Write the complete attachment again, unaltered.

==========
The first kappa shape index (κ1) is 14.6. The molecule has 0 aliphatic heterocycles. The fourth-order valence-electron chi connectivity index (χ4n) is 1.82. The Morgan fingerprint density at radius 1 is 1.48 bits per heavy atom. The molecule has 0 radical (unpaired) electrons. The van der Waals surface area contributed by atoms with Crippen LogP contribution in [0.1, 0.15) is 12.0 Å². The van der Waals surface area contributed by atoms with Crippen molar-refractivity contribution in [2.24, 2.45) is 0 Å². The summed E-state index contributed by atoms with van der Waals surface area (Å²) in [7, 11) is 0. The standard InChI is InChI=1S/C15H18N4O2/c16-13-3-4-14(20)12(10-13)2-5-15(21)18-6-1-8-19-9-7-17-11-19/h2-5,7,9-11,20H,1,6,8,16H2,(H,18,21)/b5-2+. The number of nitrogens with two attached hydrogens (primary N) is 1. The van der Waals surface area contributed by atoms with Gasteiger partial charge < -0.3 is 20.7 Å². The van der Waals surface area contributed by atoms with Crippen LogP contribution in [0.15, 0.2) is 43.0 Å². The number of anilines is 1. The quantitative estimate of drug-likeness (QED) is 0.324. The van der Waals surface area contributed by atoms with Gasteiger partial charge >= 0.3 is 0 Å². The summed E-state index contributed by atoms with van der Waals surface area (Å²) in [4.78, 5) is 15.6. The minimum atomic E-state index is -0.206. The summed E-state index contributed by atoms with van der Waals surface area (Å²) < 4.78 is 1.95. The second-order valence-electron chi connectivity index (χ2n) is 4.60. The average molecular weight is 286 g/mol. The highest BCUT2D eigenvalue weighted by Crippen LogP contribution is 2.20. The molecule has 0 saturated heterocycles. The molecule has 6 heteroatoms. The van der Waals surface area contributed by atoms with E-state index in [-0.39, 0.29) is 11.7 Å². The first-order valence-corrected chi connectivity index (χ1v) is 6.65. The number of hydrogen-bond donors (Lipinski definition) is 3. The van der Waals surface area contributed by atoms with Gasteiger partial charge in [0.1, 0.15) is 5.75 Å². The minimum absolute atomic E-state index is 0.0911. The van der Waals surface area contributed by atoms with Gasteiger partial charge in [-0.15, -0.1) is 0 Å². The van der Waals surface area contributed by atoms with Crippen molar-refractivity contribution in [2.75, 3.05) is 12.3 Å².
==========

The first kappa shape index (κ1) is 14.6. The molecule has 0 aliphatic heterocycles. The fourth-order valence-electron chi connectivity index (χ4n) is 1.82. The Morgan fingerprint density at radius 1 is 1.48 bits per heavy atom. The molecule has 0 radical (unpaired) electrons. The van der Waals surface area contributed by atoms with Crippen LogP contribution in [0.1, 0.15) is 12.0 Å². The van der Waals surface area contributed by atoms with Crippen molar-refractivity contribution in [2.24, 2.45) is 0 Å². The summed E-state index contributed by atoms with van der Waals surface area (Å²) in [7, 11) is 0. The standard InChI is InChI=1S/C15H18N4O2/c16-13-3-4-14(20)12(10-13)2-5-15(21)18-6-1-8-19-9-7-17-11-19/h2-5,7,9-11,20H,1,6,8,16H2,(H,18,21)/b5-2+. The number of nitrogens with two attached hydrogens (primary N) is 1. The van der Waals surface area contributed by atoms with Gasteiger partial charge < -0.3 is 20.7 Å². The van der Waals surface area contributed by atoms with Crippen LogP contribution in [0.15, 0.2) is 43.0 Å². The number of anilines is 1. The quantitative estimate of drug-likeness (QED) is 0.324. The van der Waals surface area contributed by atoms with Gasteiger partial charge >= 0.3 is 0 Å². The summed E-state index contributed by atoms with van der Waals surface area (Å²) in [4.78, 5) is 15.6. The minimum atomic E-state index is -0.206. The summed E-state index contributed by atoms with van der Waals surface area (Å²) < 4.78 is 1.95. The second-order valence-electron chi connectivity index (χ2n) is 4.60. The average molecular weight is 286 g/mol. The highest BCUT2D eigenvalue weighted by Crippen LogP contribution is 2.20. The molecule has 0 saturated heterocycles. The molecule has 6 heteroatoms. The van der Waals surface area contributed by atoms with E-state index in [-0.39, 0.29) is 11.7 Å². The first-order valence-corrected chi connectivity index (χ1v) is 6.65. The number of hydrogen-bond donors (Lipinski definition) is 3. The van der Waals surface area contributed by atoms with Gasteiger partial charge in [0.1, 0.15) is 5.75 Å². The minimum absolute atomic E-state index is 0.0911. The van der Waals surface area contributed by atoms with Gasteiger partial charge in [-0.15, -0.1) is 0 Å². The van der Waals surface area contributed by atoms with Crippen molar-refractivity contribution in [2.75, 3.05) is 12.3 Å².